MEASUREMENTS: This study reported the data collected at the time of admission to inpatient palliative care services including patients' self-rated levels of distress from seven common physical symptoms, clinician-rated symptom severity, functional dependency, and performance status. Other data analyzed included number of admissions, length of inpatient stay, and palliative care phases.
RESULTS: At the time of admission to inpatient palliative care services, relative to patients with lung cancer, CVD, and MND, people with dementia presented with lower levels of distress from most symptoms (odds ratios [ORs] range from .15 to .80; P < .05 for all) but higher levels of functional impairment (ORs range from 3.02 to 8.62; P < .001 for all), and they needed more assistance with basic activities of daily living (ORs range from 3.83 to 12.24; P < .001 for all). The trends were mostly the opposite direction when compared with stroke patients. Patients with dementia tended to receive inpatient palliative care later than those with lung cancer and MND.
CONCLUSION: The unique pattern of palliative care problems experienced by people with dementia, as well as the skills of the relevant health services, need to be considered when deciding on the best location of care for each individual. Access to appropriately trained palliative care clinicians is important for people with high levels of physical or psychological concerns, irrespective of the care setting or diagnosis.
Background: Voluntary work plays a significant role in hospice care, but international research has mainly been conducted on the mental health and fear of death of paid hospice staff. The aim of the present study was to compare the Hungarian hospice volunteers with paid employees with regard to attitudes and fear of death, as well as mental health in order to see their role in hospice work and their psychological well-being more clearly.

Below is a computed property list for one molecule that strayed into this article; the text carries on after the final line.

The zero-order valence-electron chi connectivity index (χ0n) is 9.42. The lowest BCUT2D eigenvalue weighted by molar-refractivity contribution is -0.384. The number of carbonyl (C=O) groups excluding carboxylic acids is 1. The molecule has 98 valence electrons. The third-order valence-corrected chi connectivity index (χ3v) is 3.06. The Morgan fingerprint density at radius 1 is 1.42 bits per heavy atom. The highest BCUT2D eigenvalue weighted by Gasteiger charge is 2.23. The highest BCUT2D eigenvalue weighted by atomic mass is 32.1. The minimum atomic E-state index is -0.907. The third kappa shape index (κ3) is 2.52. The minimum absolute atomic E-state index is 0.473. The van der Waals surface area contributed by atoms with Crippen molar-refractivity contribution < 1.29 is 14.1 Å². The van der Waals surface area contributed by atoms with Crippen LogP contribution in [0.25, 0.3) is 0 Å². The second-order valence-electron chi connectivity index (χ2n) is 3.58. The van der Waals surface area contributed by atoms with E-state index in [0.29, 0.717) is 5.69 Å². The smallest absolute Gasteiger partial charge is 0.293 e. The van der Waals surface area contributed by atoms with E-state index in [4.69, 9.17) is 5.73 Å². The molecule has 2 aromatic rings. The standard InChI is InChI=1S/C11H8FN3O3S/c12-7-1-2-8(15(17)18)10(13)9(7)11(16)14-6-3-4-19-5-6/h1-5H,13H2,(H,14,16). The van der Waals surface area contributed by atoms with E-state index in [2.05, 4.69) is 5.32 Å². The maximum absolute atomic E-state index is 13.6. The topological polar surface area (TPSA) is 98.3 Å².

Methods: The target population of the cross-sectional questionnaire study was hospice care providers in Hungary (N = 1255). The response rate was 15.5% (N = 195); 91.8% (N = 179) of them were women. The mean age of female hospice workers was 45.8 years (SD = 10.46 years, range: 23–73 years). One-quarter (27.9%, N = 50) of the female respondents were volunteers. The instruments were: the Multidimensional Fear of Death Scale, the Perceived Stress Scale, the WHO-5 Well-Being Index, and a shortened versions of the Beck Depression Inventory and the Maastricht Vital Exhaustion Questionnaire.
Results: Volunteers scored significantly lower on 5 dimensions of fear of death than paid employees, and showed significantly lower levels of vital exhaustion and significantly higher levels of psychological well-being than paid employees. Fear of the dying process was associated with an increased perceived stress, depressive symptoms, and vital exhaustion in both groups. Psychological well-being showed a significant negative, moderate correlation with four aspects of fear of death among paid staff; this pattern did not appear in the volunteer group. In addition, the association between fear of premature death and perceived stress, vital exhaustion, and depressive symptoms was more pronounced is case of paid workers.
Conclusion: Higher levels of psychological well-being and lower levels of fear of death among hospice volunteers suggest that they are less exhausted than paid employees. Increasing the recruitment of volunteers in hospices may help reduce the overload and exhaustion of paid employees.
OBJECTIVE: The aim of this study is to assess the impact of specialized pediatric palliative care (PPC) on neonates with life-limiting conditions compared to standard care.
STUDY DESIGN: MEDLINE, PsycINFO, Cochrane Central Register of Controlled Trials, Web of Science, CINAHL, Scopus, and Embase databases were searched from January 2000 to September 2018. Randomized clinical trials, experimental or observational studies, and secondary administrative database analyses published in English, Spanish, French, and German were included. Two independent reviewers extracted data, and used the Newcastle-Ottawa Scale and the Cochrane Risk of Bias Tool for quality analysis. Discrepancies were resolved as a team.
RESULTS: From the 37,788 records obtained, only eight articles met the inclusion criteria. A meta-analysis was not possible due to the heterogeneity in how the outcomes were defined; however, a qualitative synthesis of the results was possible; organizing outcomes into eight different categories: psychological, social and spiritual support; communication; location of care; symptom management; bereavement care; predicted versus actual neonatal outcomes; and parental coping, stress, and satisfaction.
CONCLUSION: Specialized versus may have an impact on neonates with life-limiting conditions and their families. More studies that evaluate the impact of specialized versus in neonates with sound statistical analysis is warranted.
BACKGROUND: We aim to describe the access to palliative care (PC) in hospitalized children during end-of-life care and compare the circumstances surrounding the deaths of hospitalized children as a basis for implementing a pediatric PC program at our institution.